This analogy, though not perfect, captures the essence of quantum entanglement. At its core, quantum entanglement refers to the phenomenon where two or more particles become deeply interconnected in such a way that their properties become correlated, regardless of the spatial separation between them. This means that the state of one particle instantly influences the state of another, even if they are light-years apart.

Aug 22, 2023

Shape-Shifting Robot Swarms Self-Assemble, Adapt to the Unfamiliar

Posted by in categories: internet, particle physics, robotics/AI

A new robotic platform developed at the University of Chicago can adapt to its surroundings in real time for applications in unfamiliar environments.

The platform, dubbed the Granulobot, consists of many identical motorized units each a few centimeters in diameter. The units are embedded with a Wi-Fi microcontroller and sensors and use magnets to engage other units.

Continue reading “Shape-Shifting Robot Swarms Self-Assemble, Adapt to the Unfamiliar” »

Aug 22, 2023

Is Spacetime Continuous or Discrete?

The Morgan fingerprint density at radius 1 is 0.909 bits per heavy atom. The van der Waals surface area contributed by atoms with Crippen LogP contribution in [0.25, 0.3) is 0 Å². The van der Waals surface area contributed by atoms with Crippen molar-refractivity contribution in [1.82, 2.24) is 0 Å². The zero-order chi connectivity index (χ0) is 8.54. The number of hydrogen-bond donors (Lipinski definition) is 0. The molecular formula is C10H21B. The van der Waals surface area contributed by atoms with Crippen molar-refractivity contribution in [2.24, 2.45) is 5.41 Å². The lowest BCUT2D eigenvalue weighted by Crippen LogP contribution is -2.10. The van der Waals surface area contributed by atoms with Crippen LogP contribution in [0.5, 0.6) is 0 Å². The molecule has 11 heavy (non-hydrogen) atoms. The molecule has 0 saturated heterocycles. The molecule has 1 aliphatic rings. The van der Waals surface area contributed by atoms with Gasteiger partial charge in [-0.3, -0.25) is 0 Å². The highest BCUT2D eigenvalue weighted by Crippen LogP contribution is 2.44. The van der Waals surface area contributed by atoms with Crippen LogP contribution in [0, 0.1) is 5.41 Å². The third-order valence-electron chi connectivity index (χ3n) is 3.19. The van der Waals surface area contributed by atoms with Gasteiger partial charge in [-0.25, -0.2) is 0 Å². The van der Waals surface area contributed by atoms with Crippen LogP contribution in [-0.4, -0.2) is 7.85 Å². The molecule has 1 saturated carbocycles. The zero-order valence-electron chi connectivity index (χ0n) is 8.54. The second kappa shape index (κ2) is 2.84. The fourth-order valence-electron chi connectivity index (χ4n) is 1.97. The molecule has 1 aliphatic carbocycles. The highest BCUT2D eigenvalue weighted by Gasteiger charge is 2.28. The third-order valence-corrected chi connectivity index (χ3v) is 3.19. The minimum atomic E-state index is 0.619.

Posted by in categories: neuroscience, particle physics, quantum physics

The ancient Greek philosopher Aristotle wrote in his manuscript on Physics 2,373 years ago: “If everything that exists has a place, place too will have a place, and so on ad infinitum.” Is the notion of space being continuous ‘without limit’ justified?

Before elementary particles were discovered, water was thought to be a continuous fluid. This is a good approximation on large scales but not on molecular scales where the interactions among elementary particles matter.

Similarly, spacetime has been thought to be a continuum since ancient times. While this notion appears consistent with all experimental data on large spatial or temporal scales, it may not be valid on tiny scales where quantum effects of gravity matter. An analogy can be made with the illusion of a movie which appears continuous when the frame rate is high enough and the spatial pixels are small enough for our brain to process the experience as seamless. Since our brain is made of elementary particles, the temporal and spatial resolution by which it senses reality is coarser by many orders of magnitude than any fundamental scale by which spacetime is discretized.